The goals aren't there yet, but if Torres continues this way, they will be.
If you have a problem, the first thing required is acceptance -- remedies and the fightback stem from that. It appears to me that Torres is well on his way. Last week, he said to Chelsea TV: "At the beginning of the season I went through a hard moment. I wasn't playing, things were wrong and I went eight games without playing. I had never been in this situation before. The only thing that gave me hope was the support of the people. To hear the fans sing your name is the best feeling you can have. I remember a game against Wolves and I was on the bench, but the fans were still singing my name. I've been lucky to live very good moments but that game, when I was in the middle of 'nothing,' is perhaps the best memory I have in all my career."
Imagine what that tells you. Torres has scored the winning goal in junior international tournaments, the winning goal in Spain's first international trophy (2008) for 44 years, and was the absolute darling of the Kop while at Liverpool. But the best memory of his career is the Chelsea fans roaring encouragement while he was stuck on the bench. It speaks of a guy who needs to get his confidence back.
And while overall Torres has struggled at Chelsea, it should be noted that his Champions League record with the club this season is fine: five matches, two goals and three goal assists. And let me tell you that had Valencia's keeper, Diego Alves, not played absolutely beyond belief when the Blues traveled to the Mestalla, Torres would have had a hat trick that day.
Graham Hunter is also the author of "Barca: The Making of the Greatest Team in the World," available as an e-book on the iPad, Kindle and Kobo. The printed version will be available in paperback from Feb. 17 and can be preordered at BackPage Press.
Torres is articulate, intelligent and well-liked in the Spain squad. He is not tainted by the bitterness that the Clasicos have brought to del Bosque's group. If Spain is lucky, Villa may well be back from injury in time for Euro 2012 -- which means the coach would have another fantastic player partnership to bank on, in addition to Torres-Mata.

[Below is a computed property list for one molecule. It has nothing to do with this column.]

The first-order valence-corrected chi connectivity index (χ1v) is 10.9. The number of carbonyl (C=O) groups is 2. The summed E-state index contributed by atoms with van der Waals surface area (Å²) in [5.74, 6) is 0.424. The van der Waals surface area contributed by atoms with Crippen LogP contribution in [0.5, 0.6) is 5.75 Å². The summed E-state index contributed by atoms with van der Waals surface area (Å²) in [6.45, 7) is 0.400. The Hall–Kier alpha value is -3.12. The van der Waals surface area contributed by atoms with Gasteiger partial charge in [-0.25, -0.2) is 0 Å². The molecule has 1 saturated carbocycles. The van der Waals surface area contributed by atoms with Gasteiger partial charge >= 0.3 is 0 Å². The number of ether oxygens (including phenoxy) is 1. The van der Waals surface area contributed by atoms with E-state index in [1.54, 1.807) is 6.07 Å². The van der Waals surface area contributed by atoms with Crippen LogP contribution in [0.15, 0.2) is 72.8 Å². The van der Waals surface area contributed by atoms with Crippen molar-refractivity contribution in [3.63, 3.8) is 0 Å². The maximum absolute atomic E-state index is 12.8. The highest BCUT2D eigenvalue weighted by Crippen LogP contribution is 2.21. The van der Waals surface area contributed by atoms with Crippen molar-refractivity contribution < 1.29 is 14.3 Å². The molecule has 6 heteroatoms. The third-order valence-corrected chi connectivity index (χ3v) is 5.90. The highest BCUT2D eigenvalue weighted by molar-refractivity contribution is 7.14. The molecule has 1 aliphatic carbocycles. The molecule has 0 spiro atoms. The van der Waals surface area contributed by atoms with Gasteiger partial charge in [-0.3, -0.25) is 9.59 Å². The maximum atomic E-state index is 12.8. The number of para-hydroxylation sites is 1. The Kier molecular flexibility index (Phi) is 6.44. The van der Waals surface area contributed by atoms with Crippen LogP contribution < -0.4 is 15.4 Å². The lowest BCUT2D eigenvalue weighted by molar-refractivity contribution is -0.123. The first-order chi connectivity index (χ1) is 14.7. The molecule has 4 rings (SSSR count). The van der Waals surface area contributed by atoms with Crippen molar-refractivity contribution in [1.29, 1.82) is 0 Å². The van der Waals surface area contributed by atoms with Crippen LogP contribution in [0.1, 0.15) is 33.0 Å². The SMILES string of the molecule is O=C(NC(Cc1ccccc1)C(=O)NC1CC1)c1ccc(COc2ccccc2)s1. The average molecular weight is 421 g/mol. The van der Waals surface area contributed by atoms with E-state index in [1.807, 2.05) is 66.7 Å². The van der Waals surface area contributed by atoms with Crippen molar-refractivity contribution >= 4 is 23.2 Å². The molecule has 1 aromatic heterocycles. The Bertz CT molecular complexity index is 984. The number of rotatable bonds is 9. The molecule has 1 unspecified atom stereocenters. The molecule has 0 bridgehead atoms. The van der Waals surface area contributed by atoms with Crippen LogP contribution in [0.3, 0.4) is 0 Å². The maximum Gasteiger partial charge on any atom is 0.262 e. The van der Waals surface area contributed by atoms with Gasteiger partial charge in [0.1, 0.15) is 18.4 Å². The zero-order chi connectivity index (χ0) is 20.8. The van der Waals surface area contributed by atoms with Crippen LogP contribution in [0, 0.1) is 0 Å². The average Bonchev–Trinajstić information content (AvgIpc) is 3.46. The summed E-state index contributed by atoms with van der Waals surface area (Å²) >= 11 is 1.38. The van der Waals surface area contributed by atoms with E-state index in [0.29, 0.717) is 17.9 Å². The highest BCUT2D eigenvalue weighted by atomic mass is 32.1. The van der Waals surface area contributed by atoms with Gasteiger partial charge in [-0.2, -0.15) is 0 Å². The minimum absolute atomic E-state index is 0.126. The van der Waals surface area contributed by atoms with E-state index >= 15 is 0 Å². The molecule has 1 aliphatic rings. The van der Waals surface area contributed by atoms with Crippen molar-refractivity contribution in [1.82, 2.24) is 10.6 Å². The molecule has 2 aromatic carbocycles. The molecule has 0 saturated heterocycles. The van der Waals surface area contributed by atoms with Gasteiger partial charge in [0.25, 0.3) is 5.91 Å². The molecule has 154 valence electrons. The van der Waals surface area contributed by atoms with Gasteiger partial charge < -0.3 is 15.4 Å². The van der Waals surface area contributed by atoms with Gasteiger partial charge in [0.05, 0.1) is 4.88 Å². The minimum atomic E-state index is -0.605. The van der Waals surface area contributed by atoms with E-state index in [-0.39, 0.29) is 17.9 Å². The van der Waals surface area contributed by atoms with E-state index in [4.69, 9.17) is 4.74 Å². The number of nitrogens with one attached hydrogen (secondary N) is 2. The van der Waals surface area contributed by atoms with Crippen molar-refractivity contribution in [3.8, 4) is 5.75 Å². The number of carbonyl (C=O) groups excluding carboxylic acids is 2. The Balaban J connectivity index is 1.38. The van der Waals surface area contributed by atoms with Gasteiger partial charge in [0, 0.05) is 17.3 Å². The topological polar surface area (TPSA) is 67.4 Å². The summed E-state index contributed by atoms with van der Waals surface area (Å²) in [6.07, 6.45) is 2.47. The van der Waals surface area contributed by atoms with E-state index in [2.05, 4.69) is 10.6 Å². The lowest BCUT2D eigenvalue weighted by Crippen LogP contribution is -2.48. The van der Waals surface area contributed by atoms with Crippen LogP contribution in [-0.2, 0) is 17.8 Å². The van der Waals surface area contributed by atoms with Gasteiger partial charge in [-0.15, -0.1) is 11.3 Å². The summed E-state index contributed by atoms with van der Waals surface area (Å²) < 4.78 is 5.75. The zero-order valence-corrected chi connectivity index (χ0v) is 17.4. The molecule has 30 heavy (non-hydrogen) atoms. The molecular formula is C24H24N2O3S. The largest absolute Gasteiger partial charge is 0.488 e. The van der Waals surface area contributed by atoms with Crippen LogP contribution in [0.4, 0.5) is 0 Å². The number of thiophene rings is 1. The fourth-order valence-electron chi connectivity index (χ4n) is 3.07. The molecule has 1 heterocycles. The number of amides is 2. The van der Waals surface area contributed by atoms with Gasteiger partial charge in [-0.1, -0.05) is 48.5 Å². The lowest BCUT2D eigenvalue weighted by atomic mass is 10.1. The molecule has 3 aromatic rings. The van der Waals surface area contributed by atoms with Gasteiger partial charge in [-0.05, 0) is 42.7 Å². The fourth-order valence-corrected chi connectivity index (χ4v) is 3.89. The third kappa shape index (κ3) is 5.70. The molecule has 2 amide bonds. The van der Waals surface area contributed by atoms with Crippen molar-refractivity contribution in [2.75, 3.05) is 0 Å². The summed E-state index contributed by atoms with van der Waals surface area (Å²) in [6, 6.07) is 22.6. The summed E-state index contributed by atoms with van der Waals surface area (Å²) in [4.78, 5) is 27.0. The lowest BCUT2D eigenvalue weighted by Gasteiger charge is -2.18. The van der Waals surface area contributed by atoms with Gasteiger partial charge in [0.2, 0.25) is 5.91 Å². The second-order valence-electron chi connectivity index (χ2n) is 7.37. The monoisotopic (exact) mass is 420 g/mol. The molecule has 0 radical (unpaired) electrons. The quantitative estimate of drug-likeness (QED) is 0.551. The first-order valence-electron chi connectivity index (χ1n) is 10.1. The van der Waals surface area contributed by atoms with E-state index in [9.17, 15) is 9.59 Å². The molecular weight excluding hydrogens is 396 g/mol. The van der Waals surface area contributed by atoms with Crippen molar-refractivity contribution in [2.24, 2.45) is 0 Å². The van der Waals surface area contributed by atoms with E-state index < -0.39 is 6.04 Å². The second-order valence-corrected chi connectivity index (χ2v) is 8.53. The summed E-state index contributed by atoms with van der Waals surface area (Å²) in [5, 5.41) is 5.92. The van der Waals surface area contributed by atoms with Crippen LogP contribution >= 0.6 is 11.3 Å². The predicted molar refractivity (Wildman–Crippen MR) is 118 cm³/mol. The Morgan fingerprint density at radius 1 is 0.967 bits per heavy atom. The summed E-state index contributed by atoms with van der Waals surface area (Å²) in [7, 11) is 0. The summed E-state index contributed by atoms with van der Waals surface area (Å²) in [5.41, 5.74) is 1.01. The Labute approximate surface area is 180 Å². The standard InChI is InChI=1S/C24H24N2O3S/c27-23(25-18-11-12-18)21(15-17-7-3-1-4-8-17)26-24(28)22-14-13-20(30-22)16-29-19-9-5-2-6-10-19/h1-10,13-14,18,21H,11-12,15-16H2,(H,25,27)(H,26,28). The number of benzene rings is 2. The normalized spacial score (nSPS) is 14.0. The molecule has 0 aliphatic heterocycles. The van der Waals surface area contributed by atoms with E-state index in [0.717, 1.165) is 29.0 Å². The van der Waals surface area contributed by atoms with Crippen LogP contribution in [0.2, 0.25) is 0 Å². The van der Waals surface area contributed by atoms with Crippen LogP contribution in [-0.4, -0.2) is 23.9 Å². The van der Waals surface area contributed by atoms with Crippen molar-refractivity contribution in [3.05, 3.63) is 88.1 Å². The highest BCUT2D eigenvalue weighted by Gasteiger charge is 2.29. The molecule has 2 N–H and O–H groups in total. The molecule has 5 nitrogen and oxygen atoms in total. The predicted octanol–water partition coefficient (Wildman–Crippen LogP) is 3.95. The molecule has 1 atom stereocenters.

For me, there are sufficient signs that Torres is rounding back into form. Del Bosque doesn't need to pick his squad for a good while yet, and even if the February friendly against Venezuela doesn't yield a goal or an appearance for Torres, he is, at least, playing and beginning to look both physically and mentally refreshed at Chelsea.
One threat to Torres' progress is obviously Didier Drogba. The two don't seem to pair well. Drogba is playing in the African Cup of Nations; the physical and mental state the Ivorian returns in will heavily determine which of the two center forwards gets more game time between now and the end of the English season.
There remains time for Torres to fall in love with scoring again. But whether he hits five or 15 goals between February and the end of May, he is playing well enough at the moment to join del Bosque, Iker Casillas, Xavi & Co. at the European championships. He's certainly in my squad. And I don't care in which direction the sheep are marching or how loudly they are bleating.
Copa del Rey
I find it risible that people are starting to ask whether the fact that FC Barcelona is sitting seven points behind Real Madrid in La Liga signifies the end of an era at Camp Nou. Nonsense. But should Valencia manage to oust the Spanish and European champions from the Copa del Rey semifinal Wednesday, the questions will increase.
It's an interesting tie, balanced at 1-1 despite the fact that Pep Guardiola's team should have won the first leg by two or perhaps three goals.
Valencia hits a chord with me and should with many Catalans. As the fantastic midfielder Gaizka Mendieta, who played for both teams, said the other day, "We had Barca's measure when I was at the Mestalla." Valencia consistently humiliated Louis van Gaal's Barcelona: Between 1999 and 2002, Los Che beat them in the Copa, the Supercopa, the Champions League semifinal and then inflicted a 4-2 win at Camp Nou, which ended Joan Gaspart's presidential regime, ushering in Joan Laporta and unparalleled success for the Catalans since then.
Guardiola played in the majority of those defeats and will view Valencia with deep suspicion. Barcelona, injuries notwithstanding, should win, but there is an eternal rule that when an opponent is allowed off the ropes, particularly a well-equipped one like Valencia, there is serious danger of being caught cold.
Fans of Los Che should cross their fingers, Cules should bite their nails, and the rest of us should stand back and savor.
Graham Hunter is a Barcelona-based freelance writer for ESPN.com who specializes in La Liga and the Spanish national team. You can reach him on Twitter at twitter.com/BumperGraham.